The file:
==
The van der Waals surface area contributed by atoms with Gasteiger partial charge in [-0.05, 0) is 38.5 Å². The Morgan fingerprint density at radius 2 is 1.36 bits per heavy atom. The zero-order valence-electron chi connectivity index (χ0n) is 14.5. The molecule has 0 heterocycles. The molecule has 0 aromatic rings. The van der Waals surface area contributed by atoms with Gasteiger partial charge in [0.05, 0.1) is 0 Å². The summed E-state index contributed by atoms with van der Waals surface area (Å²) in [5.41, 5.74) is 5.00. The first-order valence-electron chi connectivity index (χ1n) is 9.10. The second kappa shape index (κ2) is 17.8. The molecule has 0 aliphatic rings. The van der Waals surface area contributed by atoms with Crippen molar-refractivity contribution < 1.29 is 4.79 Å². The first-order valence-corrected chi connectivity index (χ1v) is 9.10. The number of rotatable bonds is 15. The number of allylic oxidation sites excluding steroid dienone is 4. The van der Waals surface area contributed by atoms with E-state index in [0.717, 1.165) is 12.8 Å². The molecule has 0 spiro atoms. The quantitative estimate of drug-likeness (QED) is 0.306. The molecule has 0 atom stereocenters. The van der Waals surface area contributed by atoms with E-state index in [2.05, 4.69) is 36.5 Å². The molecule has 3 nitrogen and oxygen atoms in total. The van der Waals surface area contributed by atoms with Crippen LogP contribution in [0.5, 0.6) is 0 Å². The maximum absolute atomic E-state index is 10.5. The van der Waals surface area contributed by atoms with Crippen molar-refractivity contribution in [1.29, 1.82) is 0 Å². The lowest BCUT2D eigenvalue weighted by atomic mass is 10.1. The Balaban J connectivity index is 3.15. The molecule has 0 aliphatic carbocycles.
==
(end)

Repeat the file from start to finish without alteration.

The van der Waals surface area contributed by atoms with Gasteiger partial charge in [-0.05, 0) is 38.5 Å². The Morgan fingerprint density at radius 2 is 1.36 bits per heavy atom. The zero-order valence-electron chi connectivity index (χ0n) is 14.5. The molecule has 0 heterocycles. The molecule has 0 aromatic rings. The van der Waals surface area contributed by atoms with Gasteiger partial charge in [0.05, 0.1) is 0 Å². The summed E-state index contributed by atoms with van der Waals surface area (Å²) in [5.41, 5.74) is 5.00. The first-order valence-electron chi connectivity index (χ1n) is 9.10. The second kappa shape index (κ2) is 17.8. The molecule has 0 aliphatic rings. The van der Waals surface area contributed by atoms with Crippen molar-refractivity contribution < 1.29 is 4.79 Å². The first-order valence-corrected chi connectivity index (χ1v) is 9.10. The number of rotatable bonds is 15. The number of allylic oxidation sites excluding steroid dienone is 4. The van der Waals surface area contributed by atoms with E-state index in [0.717, 1.165) is 12.8 Å². The molecule has 0 spiro atoms. The quantitative estimate of drug-likeness (QED) is 0.306. The molecule has 0 atom stereocenters. The van der Waals surface area contributed by atoms with E-state index in [2.05, 4.69) is 36.5 Å². The molecule has 3 nitrogen and oxygen atoms in total. The van der Waals surface area contributed by atoms with Crippen LogP contribution in [0.5, 0.6) is 0 Å². The maximum absolute atomic E-state index is 10.5. The van der Waals surface area contributed by atoms with Crippen molar-refractivity contribution in [1.29, 1.82) is 0 Å². The lowest BCUT2D eigenvalue weighted by atomic mass is 10.1. The Balaban J connectivity index is 3.15. The molecule has 0 aliphatic carbocycles.